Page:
Compound interest can be good or bad. In a savings or investment account, compound interest can help your money grow over time. But if you have a loan or an unpaid balance on your credit card, compound interest can make it harder to pay off your debt because the interest you owe keeps growing. That’s why it’s important to understand how compound interest works and to use it to your advantage.
Let’s take a look at what compound interest is, how it can work for you and what you should avoid.
What is compound interest and how can I use it to earn money?
In a savings or investment account, compound interest is the interest you earn on money that has already earned interest.
Here’s an example of how to figure compound interest if you were to invest $5,000 in a savings account that earns 5% interest per year.
- In the first year, you will earn $250 in interest.
- In the second year, you will earn $262.50 in interest, because you will have earned interest on your original $5,000 investment, plus the $250 in interest you earned the first year.
- In the third year, you will earn $275.62 in interest on your original $5,000 investment, plus the $250 in interest you earned the first year, plus the $262.50 in interest you earned the second year.
And it keeps going from there! Remember, interest rates change over time, so the amount of interest you earn may go up or down each year—but the longer you keep your money invested in an account that earns interest, the more interest you will earn.
How does compound interest work with credit cards?
Credit card companies don’t wait until the end of the year to tack on interest charges. Instead, they calculate compound interest loan charges daily. So, for example, if you have a $1,000 unpaid balance and your credit card has an Annual Percentage Rate (APR) of 20%, your balance will increase by .055% each day:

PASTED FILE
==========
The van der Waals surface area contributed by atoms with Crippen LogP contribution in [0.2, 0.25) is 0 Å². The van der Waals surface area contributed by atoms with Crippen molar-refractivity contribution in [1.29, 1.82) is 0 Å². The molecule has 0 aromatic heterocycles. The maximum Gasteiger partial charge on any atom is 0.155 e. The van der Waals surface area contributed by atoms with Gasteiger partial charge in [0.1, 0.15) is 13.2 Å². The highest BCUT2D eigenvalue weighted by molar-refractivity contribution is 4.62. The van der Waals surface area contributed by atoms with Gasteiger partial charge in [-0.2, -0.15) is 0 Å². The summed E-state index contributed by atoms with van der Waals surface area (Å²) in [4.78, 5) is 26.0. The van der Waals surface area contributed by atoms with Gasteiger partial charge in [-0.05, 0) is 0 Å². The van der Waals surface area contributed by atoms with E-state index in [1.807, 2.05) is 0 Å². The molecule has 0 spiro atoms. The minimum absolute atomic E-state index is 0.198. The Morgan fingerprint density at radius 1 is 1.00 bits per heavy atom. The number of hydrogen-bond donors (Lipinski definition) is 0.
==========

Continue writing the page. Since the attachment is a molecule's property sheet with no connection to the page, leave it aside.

- Day 1 Balance: $1,000.55
- Day 2 Balance: $1,001.10
- Day 3 Balance: $1,001.65
- Day 4 Balance: $1,002.20
And it keeps increasing from there.
Plus, if you don’t pay your credit card bill monthly, the credit card company will charge you late fees. This means you’re paying interest on:
- The money you owe your credit card company.
- Interest on additional money (interest) the credit card company has added to your balance.
- Late fees.
This is how credit card debt can quickly get out of control—even a small credit card balance can turn into a big problem if you don’t pay it off completely and on time.
How to Avoid Interest Payments on Credit Cards
Credit card companies give you a grace period, which is a period of time—typically a month—after you make a purchase before they start charging interest. If you pay your balance in full before the grace period ends, you won’t owe any interest. However, if you don’t pay your balance in full, the credit card company will start charging you interest on the remaining balance. The longer you take to pay off your balance, the more interest you will owe.
It’s always best to pay your credit card balance in full each month— and if you can’t afford to pay it all off at once, try to pay as much as you can afford. This will help you minimize the amount of interest you owe.
Struggling to pay off your credit card balance? Think about setting up a budget for yourself. It’s a simple way to help you keep an eye on your spending and on track to meet your financial goals.
If you need help, we can create an affordable plan that works for you. Visit nationaldebtrelief.com or call 888-353-0207 today to get started.